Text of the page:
With a quick stop at a grocery store, you can buy everything you need for breakfast. (Cereal, fruit, energy bars, and yogurt are all easy options.) You can store your milk, yogurt, or fruit in a mini fridge. And by not wasting money buying breakfast at Disney World, you’ll save some cash to spend on other things.
14. Professional photos
The many opportunities to have a professional photo taken at Disney World might sound tempting. But they probably aren’t worth the price. Instead, you should just plan to take your own photos. You can even ask a staff member to snap a group photo of your family.
Then, when you get home, you can get your own prints made. They’ll cost a whole lot less than what you’d pay at Disney. And they won’t be battered by a day of walking around the park or from stuffing them in your carry-on for the trip home.
15. Bottled water
Anyone who’s been to Florida in the middle of the summer can attest to the importance of staying hydrated. But you’ll want to plan ahead, so you don’t end up wasting your money on pricey bottled water at Disney World. You can stock up on bottled water at the grocery store. Or you can use a filtering water bottle that you refill throughout the day. You can even carry a hydration backpack. Or just duck into a Disney restaurant, where you can get a cup of ice water for free.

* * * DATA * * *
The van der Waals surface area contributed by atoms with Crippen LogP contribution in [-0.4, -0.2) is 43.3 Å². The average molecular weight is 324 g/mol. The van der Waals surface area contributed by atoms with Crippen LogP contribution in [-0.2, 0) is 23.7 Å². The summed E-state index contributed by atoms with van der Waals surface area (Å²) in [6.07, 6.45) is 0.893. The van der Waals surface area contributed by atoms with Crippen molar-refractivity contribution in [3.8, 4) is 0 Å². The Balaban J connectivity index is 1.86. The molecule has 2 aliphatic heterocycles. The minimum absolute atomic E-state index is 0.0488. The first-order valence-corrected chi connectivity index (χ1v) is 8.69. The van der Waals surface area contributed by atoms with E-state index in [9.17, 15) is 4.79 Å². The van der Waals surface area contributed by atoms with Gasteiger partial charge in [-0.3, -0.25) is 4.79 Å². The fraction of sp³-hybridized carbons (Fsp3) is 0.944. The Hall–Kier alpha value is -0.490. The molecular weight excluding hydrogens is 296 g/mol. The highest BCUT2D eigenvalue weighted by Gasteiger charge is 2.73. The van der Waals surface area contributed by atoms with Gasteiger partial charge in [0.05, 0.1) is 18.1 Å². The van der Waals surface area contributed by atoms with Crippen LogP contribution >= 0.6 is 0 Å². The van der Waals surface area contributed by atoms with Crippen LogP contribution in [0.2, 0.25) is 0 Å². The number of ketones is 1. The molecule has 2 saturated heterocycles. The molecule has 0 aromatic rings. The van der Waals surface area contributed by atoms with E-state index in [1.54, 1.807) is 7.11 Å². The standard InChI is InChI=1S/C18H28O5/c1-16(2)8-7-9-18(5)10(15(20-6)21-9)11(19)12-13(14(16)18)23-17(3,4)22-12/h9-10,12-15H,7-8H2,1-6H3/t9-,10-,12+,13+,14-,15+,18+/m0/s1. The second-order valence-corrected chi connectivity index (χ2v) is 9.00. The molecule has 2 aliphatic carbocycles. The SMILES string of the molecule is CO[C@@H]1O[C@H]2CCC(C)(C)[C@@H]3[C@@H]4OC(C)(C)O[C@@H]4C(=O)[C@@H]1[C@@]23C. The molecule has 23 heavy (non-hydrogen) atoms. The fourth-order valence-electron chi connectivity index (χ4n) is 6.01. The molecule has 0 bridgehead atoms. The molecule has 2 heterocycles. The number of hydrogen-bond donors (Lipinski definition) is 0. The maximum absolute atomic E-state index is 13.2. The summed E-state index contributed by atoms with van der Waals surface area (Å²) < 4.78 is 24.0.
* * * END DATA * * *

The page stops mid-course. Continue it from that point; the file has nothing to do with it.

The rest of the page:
16. Disney apparel and costumes
Even kids who don’t normally wear Disney costumes or T-shirts might want in on the action when they get to Disney. But you’ll end up spending a lot more money than necessary if you buy those items at the park. Instead, you should buy Disney apparel and costumes before you get to Florida, and pack them in your luggage. You’ll be able to find much better prices, especially if you shop online. And you probably won’t have to struggle to find what you want in a crowded store.
17. Reservations you aren’t 100% sure about
You can make reservations for restaurants or book FastPasses to get to the front of the line at popular attractions 180 days before you arrive. But in the case of restaurant reservations, don’t commit unless you’re 100% sure. You’ll need the reservation to get in at the most popular restaurants. But you’ll end up getting charged for a reservation you miss (or even one you cancel after the cancellation period).
You’ll want to make reservations. Just make sure you get a consensus from your family or group before committing everybody to a specific meal.
18. The food
If you’re serious about saving money at Disney World, U.S. News recommends skipping the food at the park. A controversial opinion — but a strategy that can save you a bundle of cash. The food, even at pricier restaurants, often tastes “on par with hospital cafeteria food” but carries an eye-popping price tag.
Instead of eating at the restaurants at the park, you have a few options. You can buy premade food at a grocery store nearby. If you have a kitchen at your hotel or Airbnb, you can prepare your own meals. Or you can pack snacks to eat at the park, and eat a meal once you’ve left the park.